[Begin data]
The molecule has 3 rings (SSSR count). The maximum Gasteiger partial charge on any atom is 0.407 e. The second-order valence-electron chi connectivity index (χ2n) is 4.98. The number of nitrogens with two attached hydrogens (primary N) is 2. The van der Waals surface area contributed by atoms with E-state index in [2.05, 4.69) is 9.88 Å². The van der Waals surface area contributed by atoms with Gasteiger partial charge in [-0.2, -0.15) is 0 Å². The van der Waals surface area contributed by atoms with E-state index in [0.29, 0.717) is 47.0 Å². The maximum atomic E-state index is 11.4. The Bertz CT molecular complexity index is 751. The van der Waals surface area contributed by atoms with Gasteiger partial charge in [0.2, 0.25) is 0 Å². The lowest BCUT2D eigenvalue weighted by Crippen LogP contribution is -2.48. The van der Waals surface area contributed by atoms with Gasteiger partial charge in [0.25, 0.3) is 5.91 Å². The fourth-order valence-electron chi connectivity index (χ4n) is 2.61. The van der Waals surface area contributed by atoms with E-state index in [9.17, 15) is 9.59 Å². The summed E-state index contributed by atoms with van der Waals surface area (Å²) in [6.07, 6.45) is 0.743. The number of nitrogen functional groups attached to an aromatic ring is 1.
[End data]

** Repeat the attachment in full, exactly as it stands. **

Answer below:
The molecule has 3 rings (SSSR count). The maximum Gasteiger partial charge on any atom is 0.407 e. The second-order valence-electron chi connectivity index (χ2n) is 4.98. The number of nitrogens with two attached hydrogens (primary N) is 2. The van der Waals surface area contributed by atoms with E-state index in [2.05, 4.69) is 9.88 Å². The van der Waals surface area contributed by atoms with Gasteiger partial charge in [-0.2, -0.15) is 0 Å². The van der Waals surface area contributed by atoms with E-state index in [0.29, 0.717) is 47.0 Å². The maximum atomic E-state index is 11.4. The Bertz CT molecular complexity index is 751. The van der Waals surface area contributed by atoms with Gasteiger partial charge in [0.2, 0.25) is 0 Å². The lowest BCUT2D eigenvalue weighted by Crippen LogP contribution is -2.48. The van der Waals surface area contributed by atoms with Gasteiger partial charge in [0.25, 0.3) is 5.91 Å². The fourth-order valence-electron chi connectivity index (χ4n) is 2.61. The van der Waals surface area contributed by atoms with E-state index in [9.17, 15) is 9.59 Å². The summed E-state index contributed by atoms with van der Waals surface area (Å²) in [6.07, 6.45) is 0.743. The number of nitrogen functional groups attached to an aromatic ring is 1.